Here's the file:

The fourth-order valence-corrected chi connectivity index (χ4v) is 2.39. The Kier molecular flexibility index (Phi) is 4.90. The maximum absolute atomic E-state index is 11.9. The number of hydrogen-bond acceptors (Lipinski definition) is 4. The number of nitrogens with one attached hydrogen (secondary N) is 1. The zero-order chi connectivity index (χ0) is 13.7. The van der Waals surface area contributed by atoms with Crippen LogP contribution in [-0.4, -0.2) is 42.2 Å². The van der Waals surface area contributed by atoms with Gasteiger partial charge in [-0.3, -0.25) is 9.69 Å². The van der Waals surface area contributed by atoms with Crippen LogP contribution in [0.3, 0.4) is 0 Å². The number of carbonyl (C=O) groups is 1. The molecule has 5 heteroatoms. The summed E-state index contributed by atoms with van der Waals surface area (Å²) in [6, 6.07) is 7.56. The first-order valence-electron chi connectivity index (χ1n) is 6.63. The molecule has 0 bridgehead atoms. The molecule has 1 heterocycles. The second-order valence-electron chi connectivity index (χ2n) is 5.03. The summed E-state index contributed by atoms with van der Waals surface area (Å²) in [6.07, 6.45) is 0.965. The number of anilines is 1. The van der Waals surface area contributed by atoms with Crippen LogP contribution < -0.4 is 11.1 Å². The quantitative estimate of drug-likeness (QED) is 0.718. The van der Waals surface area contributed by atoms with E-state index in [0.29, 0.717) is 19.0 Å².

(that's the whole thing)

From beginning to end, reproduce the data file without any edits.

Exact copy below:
The fourth-order valence-corrected chi connectivity index (χ4v) is 2.39. The Kier molecular flexibility index (Phi) is 4.90. The maximum absolute atomic E-state index is 11.9. The number of hydrogen-bond acceptors (Lipinski definition) is 4. The number of nitrogens with one attached hydrogen (secondary N) is 1. The zero-order chi connectivity index (χ0) is 13.7. The van der Waals surface area contributed by atoms with Crippen LogP contribution in [-0.4, -0.2) is 42.2 Å². The van der Waals surface area contributed by atoms with Gasteiger partial charge in [-0.3, -0.25) is 9.69 Å². The van der Waals surface area contributed by atoms with Crippen LogP contribution in [0.3, 0.4) is 0 Å². The number of carbonyl (C=O) groups is 1. The molecule has 5 heteroatoms. The summed E-state index contributed by atoms with van der Waals surface area (Å²) in [6, 6.07) is 7.56. The first-order valence-electron chi connectivity index (χ1n) is 6.63. The molecule has 0 bridgehead atoms. The molecule has 1 heterocycles. The second-order valence-electron chi connectivity index (χ2n) is 5.03. The summed E-state index contributed by atoms with van der Waals surface area (Å²) in [6.07, 6.45) is 0.965. The number of anilines is 1. The van der Waals surface area contributed by atoms with Crippen LogP contribution < -0.4 is 11.1 Å². The quantitative estimate of drug-likeness (QED) is 0.718. The van der Waals surface area contributed by atoms with E-state index in [0.29, 0.717) is 19.0 Å².